London’s rich history is displayed throughout the city. The moment you land, you’ll soon realize the city boasts of Old World charm in each of its institutions. Whether you’re there on business or on vacation, make some time to visit some of the best cultural spots.
Great Russell Street
This celebrated treasure house, filled with plunder of incalculable value and beauty from around the globe, occupies an immense, imposing neoclassical building in the heart of Bloomsbury.
Visitors to this turreted riverside castle enter a thousand years of history filled with cultural significance (but go early to avoid lines to see the crown jewels).
Royal Albert Hall
One stunner of a music hall, inside and out.
2 St. Martin's Place
What makes the National Portrait Gallery, the only such museum in Europe, so compelling is its familiarity; in many cases you’ll have heard of the subject... or the artist.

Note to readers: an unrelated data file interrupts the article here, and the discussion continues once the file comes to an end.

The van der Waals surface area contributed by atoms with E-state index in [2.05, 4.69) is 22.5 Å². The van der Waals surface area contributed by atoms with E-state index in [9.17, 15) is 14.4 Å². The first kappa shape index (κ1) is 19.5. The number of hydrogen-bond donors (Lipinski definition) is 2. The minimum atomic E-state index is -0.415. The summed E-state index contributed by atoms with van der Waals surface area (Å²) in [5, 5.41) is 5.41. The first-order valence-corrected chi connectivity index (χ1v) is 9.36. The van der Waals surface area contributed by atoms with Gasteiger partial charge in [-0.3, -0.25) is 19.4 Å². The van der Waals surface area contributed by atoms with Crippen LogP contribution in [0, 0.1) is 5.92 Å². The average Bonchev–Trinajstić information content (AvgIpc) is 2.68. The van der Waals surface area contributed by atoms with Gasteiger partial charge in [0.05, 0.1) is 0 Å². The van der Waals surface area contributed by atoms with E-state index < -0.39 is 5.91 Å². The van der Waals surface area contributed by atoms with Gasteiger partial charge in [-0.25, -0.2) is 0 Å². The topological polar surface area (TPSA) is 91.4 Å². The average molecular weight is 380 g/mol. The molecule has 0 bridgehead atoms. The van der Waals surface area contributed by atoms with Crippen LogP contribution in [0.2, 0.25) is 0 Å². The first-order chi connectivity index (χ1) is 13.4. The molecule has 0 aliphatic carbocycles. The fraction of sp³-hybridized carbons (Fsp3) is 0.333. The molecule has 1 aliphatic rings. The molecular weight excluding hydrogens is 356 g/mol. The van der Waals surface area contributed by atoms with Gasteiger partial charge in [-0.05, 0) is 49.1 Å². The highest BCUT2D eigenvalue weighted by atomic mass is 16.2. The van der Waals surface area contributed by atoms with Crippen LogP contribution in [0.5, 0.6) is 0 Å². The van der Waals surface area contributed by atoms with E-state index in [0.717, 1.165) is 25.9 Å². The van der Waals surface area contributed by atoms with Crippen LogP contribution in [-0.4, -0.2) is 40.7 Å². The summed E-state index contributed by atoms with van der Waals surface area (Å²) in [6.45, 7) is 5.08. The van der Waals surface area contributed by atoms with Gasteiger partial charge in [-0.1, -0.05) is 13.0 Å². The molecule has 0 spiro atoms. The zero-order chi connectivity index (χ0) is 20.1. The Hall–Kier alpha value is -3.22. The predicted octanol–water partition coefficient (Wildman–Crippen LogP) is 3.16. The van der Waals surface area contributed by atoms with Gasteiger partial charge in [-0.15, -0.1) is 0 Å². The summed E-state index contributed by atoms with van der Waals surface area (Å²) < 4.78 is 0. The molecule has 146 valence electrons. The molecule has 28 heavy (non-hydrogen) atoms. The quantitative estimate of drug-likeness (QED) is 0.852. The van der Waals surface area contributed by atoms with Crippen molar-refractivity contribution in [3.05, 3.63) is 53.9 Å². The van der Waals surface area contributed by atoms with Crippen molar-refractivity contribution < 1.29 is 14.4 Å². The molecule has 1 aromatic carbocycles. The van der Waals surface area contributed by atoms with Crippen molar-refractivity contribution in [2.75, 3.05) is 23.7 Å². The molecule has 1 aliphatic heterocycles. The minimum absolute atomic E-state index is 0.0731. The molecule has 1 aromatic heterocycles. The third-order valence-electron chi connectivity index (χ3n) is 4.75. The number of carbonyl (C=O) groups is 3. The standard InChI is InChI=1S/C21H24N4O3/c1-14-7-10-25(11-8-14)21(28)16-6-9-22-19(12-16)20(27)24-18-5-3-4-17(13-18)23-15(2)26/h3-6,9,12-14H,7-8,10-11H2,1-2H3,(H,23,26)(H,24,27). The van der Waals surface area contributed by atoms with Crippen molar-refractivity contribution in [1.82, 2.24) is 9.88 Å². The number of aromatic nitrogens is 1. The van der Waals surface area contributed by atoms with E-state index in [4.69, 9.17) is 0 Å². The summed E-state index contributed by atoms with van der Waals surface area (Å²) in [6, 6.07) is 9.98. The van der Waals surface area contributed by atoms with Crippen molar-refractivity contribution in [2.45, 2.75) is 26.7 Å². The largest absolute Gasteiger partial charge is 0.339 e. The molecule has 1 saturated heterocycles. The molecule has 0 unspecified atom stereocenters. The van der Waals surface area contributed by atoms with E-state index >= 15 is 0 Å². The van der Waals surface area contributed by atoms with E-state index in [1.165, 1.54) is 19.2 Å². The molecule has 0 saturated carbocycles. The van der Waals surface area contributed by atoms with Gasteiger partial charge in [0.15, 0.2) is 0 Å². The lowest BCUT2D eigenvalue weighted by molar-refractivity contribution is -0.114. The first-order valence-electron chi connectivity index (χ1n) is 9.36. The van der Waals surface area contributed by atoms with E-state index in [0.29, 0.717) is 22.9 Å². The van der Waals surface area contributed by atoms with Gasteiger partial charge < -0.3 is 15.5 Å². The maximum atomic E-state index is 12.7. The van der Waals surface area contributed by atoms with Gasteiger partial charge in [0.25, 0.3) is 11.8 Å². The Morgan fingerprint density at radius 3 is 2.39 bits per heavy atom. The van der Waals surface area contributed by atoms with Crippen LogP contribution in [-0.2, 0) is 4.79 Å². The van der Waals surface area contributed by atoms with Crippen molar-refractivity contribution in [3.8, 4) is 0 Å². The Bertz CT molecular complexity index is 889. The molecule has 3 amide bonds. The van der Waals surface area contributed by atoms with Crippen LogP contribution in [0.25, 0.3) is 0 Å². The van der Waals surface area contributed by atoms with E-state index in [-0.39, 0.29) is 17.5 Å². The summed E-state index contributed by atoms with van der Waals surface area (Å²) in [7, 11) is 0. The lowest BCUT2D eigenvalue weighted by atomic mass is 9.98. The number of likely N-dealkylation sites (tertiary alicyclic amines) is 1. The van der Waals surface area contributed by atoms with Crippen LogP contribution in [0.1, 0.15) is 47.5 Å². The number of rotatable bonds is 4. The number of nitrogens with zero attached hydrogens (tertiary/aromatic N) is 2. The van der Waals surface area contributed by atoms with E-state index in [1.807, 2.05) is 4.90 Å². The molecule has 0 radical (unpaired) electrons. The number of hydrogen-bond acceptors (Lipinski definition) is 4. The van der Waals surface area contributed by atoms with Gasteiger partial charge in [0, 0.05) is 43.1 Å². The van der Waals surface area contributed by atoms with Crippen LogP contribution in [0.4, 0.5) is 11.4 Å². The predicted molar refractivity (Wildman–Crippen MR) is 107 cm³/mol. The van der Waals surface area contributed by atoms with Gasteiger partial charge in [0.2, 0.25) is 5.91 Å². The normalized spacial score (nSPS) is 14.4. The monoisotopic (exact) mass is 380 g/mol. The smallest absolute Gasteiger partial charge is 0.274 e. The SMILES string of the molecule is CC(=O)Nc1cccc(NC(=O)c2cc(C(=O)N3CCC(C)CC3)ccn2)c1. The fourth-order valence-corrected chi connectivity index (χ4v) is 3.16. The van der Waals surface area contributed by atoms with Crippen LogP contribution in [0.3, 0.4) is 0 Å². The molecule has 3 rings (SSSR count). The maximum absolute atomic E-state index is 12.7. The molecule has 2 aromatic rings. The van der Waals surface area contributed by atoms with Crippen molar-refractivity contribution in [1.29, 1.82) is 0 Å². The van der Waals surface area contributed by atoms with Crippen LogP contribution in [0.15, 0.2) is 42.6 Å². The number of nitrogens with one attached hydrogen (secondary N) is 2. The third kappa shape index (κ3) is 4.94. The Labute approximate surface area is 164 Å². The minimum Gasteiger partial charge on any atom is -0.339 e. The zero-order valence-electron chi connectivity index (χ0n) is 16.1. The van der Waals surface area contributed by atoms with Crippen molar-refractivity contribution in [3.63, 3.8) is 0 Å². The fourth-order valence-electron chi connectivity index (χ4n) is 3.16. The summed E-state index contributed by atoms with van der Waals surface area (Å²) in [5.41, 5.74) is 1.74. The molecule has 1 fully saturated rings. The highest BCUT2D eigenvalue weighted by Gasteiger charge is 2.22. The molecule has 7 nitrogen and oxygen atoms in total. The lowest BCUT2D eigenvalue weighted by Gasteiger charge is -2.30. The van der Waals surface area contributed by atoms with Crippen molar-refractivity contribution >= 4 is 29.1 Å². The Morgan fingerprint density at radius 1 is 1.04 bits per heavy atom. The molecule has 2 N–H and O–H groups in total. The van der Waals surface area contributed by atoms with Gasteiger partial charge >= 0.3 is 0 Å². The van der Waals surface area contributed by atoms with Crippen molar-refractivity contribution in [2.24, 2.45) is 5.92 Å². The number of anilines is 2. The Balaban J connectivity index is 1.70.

Tower Bridge 91
Tower Bridge Road
Opened in 1894, this is the 'London Bridge' that wasn't sold to America.
136 Kingsland Road
This series of beautiful 18th-century ivy-clad almshouses, with an extensive and well-presented herb garden, was first opened as a museum in 1914.
21 New Globe Walk
Watch plays like they used to—standing up—in this modern reconstruction of William Shakespeare's The Globe.
Buckingham Palace Road
Unofficial HQ for Fathers For Justice.
Victorian-era greenhouses and the sprawling grounds overflow with 33,000 species of flowers, plants, and trees (the world’s largest living collection).
With some 2300 European paintings on display, this is one of the richest art galleries in the world.
Tate Modern 97
Within the gallery rooms are Rothko and Picasso, Mondrian and Delvaux in glorious relief to... stark surroundings.
Kenwood House Hampstead Lane
Visitors to Kenwood House can now admire his fabulous art collection and see how the 18th-century elite lived.